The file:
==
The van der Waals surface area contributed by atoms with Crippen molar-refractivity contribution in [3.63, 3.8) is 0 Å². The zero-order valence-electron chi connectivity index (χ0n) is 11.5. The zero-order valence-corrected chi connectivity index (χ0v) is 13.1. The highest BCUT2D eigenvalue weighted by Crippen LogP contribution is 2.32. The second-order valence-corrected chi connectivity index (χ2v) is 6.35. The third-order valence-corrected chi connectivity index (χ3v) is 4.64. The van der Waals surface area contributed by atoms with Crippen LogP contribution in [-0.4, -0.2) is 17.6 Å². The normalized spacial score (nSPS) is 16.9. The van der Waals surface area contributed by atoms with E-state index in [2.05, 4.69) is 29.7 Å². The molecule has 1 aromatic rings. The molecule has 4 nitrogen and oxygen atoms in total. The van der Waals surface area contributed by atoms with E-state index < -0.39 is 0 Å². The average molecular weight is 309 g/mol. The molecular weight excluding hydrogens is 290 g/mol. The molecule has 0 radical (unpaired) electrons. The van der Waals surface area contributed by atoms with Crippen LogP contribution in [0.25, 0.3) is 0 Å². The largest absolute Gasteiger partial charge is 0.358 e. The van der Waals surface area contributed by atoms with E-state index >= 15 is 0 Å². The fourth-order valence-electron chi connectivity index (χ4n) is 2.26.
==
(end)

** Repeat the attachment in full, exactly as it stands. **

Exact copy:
The van der Waals surface area contributed by atoms with Crippen molar-refractivity contribution in [3.63, 3.8) is 0 Å². The zero-order valence-electron chi connectivity index (χ0n) is 11.5. The zero-order valence-corrected chi connectivity index (χ0v) is 13.1. The highest BCUT2D eigenvalue weighted by Crippen LogP contribution is 2.32. The second-order valence-corrected chi connectivity index (χ2v) is 6.35. The third-order valence-corrected chi connectivity index (χ3v) is 4.64. The van der Waals surface area contributed by atoms with Crippen LogP contribution in [-0.4, -0.2) is 17.6 Å². The normalized spacial score (nSPS) is 16.9. The van der Waals surface area contributed by atoms with E-state index in [2.05, 4.69) is 29.7 Å². The molecule has 1 aromatic rings. The molecule has 4 nitrogen and oxygen atoms in total. The van der Waals surface area contributed by atoms with E-state index < -0.39 is 0 Å². The average molecular weight is 309 g/mol. The molecular weight excluding hydrogens is 290 g/mol. The molecule has 0 radical (unpaired) electrons. The van der Waals surface area contributed by atoms with Crippen LogP contribution in [0.25, 0.3) is 0 Å². The largest absolute Gasteiger partial charge is 0.358 e. The van der Waals surface area contributed by atoms with E-state index >= 15 is 0 Å². The fourth-order valence-electron chi connectivity index (χ4n) is 2.26.